one day at a time…
Sunday 21 September 2003

Pix Of The Day: Moyne And Liffey Architecture
CREDITS: (1+2) © Warrnambool.com and (3+4) © Images of Dublin
When clicked, thumbnails popup enlarged versions of the images.
Dublin House © Bruce HendersonCaledonian Hotel © Bruce HendersonO'Connell Bridge © Images of DublinCustoms House  © Images of Dublin
Moyne and Liffey in the headline are the rivers with those names, respectively flowing through a town that was once called Dublin, but had its name changed to Port Fairy by an act of the Australian Parliament, and the other through Dublin in Ireland. The architectural comparison between the two places began when we visited Bruce Henderson's Australian web site at Warrnambool.com (content may have changed by the time you visit) and read in the caption for the picture on the left , 'Dublin House built in 1855 is a good example of the local architecture of the time…'. Visit for an interesting historical explanation of the how and why of the place names.

The second picture has a caption that held our attention: 'Construction of the Caledonian Hotel commenced in 1844 with the upstairs accommodation added in the early 1850's, however the work was interrupted as workmen downed tools to join the rush to the Ballarat goldfields - the upstairs section of the pub remains incomplete to this day. The Caledonian also holds the distinction of being Victoria's oldest continuously licenced hotel.' Everywhere we turn there is somewhere with an interesting history to be told to those who take the time to listen.

Check out Bruce's home page for more details, pictures of other buildings, and pictures of the boat moorings along the river. The Port Fairy web site has its own history page, and Dublin House is represented on the web. Although hundreds of web sites touted rooms at the Caledonian as a Best Western® hotel (THE WORLD'S LARGEST HOTEL CHAIN®), the hotel was curiously absent from the company's own web site. Perhaps the web site, like the upper storey, is unfinished.

Searching for architectural photographs of the original Dublin, we found Images of Dublin. This delightful tour of the city had us swithering over the most representative architecture, but finally we chose the O'Connell Bridge on the left, and the Customs House on the right. In a city with a wealth of Georgian architecture, it was not an easy choice. Visit the web site for many more pictures, all neatly categorized into galleries to give a virtual tour of the Irish capital.

Don't just take our word on the quality of this site: it won a Golden Spider award in 2002 for Best Personal Website in Ireland's longest running internet competition, which is sponsored by Esat BT, the national telecommunications service.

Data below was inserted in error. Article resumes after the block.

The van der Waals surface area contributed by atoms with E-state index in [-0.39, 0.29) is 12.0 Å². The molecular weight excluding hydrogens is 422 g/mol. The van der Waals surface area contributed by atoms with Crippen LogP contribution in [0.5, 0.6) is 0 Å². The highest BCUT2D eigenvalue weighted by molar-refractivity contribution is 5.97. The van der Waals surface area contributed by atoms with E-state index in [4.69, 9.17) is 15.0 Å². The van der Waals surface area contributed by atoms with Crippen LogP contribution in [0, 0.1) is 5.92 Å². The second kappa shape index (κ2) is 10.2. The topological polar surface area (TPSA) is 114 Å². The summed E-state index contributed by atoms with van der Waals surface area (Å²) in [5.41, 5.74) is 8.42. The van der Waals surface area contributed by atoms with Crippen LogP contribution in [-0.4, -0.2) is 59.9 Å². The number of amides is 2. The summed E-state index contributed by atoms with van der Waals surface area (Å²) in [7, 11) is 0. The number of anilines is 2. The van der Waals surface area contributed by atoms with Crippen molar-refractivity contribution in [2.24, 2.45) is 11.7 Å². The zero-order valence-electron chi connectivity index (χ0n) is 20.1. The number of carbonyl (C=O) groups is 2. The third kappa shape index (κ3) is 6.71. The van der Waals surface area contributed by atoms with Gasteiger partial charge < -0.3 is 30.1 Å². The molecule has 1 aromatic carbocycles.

On This Day Day In 2002: Sublime and Subliminal - Sat 21 Sep 2002

St. George Utah LDS Temple © Ian Scott-ParkerSagrada Familia © Angus McIntyreI confess at the start that I am not a lover of the grandiose, not even for temples or cathedrals. The picture on the left is the LDS Temple in St. George, UT. That on the right is the east facade of La Sagrada Familia, Barcelona, Spain. I have seen a big enough sampling of famous religious buildings to say that for me the intended effect just does not happen. I always have a niggling suspicion that the architects are celebrating the worldly achievements of their patrons rather than the divinities in whose name the buildings are erected.

I apologize unreservedly if that causes offence to anyone in southern Utah, where people have been openly welcoming to this heathen from a far off shore. The nearby Tabernacle does get full marks! That's not to say that within their own terms of reference many of the buildings do not work at some level. At night the LDS Temple burns like a beacon in the center of the surrounding town. The medieval cathedrals of Rouen, Orvietto, Mont St. Michel, Durham, Salisbury, Lincoln, and Wells are each splendid in their own way. Even the stumpy, much knocked about, truncated cathedral of my home town of Carlisle is not without its own endearing features.

I have never seen Antonin Gaudi's Barcelona Cathedral, but I think that may just work for me because of the playful, capricious nature of its surrealist references. The picture was taken by Angus McIntyre whose site is well worth a visit. Click on the handy site map and there are six galleries for areas all round the world. The specialist sections for Petra, and the Inca Trail are absorbing… but there's much more; poetry, writing, and collecting to name just some. Everything is nicely ordered on the site, which is as neat and well implemented as anything you will find on the net. Dig deep enough and you will even find a recipe for Greek style spinach pies!

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Jules Laforgue (1860-1887)
"Ah! que la vie est quotidienne."
Oh, what a day-to-day business life is.
'Complainte sur certains ennuis' (1885)